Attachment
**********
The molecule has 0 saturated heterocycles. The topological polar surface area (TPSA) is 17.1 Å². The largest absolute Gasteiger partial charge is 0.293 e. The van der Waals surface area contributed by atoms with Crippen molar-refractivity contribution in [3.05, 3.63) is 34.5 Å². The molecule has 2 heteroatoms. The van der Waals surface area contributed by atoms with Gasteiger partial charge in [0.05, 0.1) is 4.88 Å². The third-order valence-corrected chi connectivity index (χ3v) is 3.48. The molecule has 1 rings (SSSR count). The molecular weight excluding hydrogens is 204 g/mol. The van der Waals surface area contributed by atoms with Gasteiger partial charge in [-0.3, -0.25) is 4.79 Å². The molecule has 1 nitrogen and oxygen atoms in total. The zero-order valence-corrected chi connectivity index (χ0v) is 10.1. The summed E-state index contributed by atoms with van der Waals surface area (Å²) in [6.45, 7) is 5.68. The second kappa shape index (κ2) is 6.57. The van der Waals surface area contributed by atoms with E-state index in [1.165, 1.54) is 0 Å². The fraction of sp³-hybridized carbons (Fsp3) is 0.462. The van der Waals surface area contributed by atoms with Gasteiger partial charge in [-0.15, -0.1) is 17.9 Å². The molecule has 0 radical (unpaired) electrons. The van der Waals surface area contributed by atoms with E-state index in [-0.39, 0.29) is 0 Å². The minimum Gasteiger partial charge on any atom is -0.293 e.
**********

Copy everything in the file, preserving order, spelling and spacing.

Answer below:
The molecule has 0 saturated heterocycles. The topological polar surface area (TPSA) is 17.1 Å². The largest absolute Gasteiger partial charge is 0.293 e. The van der Waals surface area contributed by atoms with Crippen molar-refractivity contribution in [3.05, 3.63) is 34.5 Å². The molecule has 2 heteroatoms. The van der Waals surface area contributed by atoms with Gasteiger partial charge in [0.05, 0.1) is 4.88 Å². The third-order valence-corrected chi connectivity index (χ3v) is 3.48. The molecule has 1 rings (SSSR count). The molecular weight excluding hydrogens is 204 g/mol. The van der Waals surface area contributed by atoms with Gasteiger partial charge in [-0.3, -0.25) is 4.79 Å². The molecule has 1 nitrogen and oxygen atoms in total. The zero-order valence-corrected chi connectivity index (χ0v) is 10.1. The summed E-state index contributed by atoms with van der Waals surface area (Å²) in [6.45, 7) is 5.68. The second kappa shape index (κ2) is 6.57. The van der Waals surface area contributed by atoms with E-state index in [1.165, 1.54) is 0 Å². The fraction of sp³-hybridized carbons (Fsp3) is 0.462. The van der Waals surface area contributed by atoms with Gasteiger partial charge in [-0.15, -0.1) is 17.9 Å². The molecule has 0 radical (unpaired) electrons. The van der Waals surface area contributed by atoms with E-state index in [-0.39, 0.29) is 0 Å². The minimum Gasteiger partial charge on any atom is -0.293 e.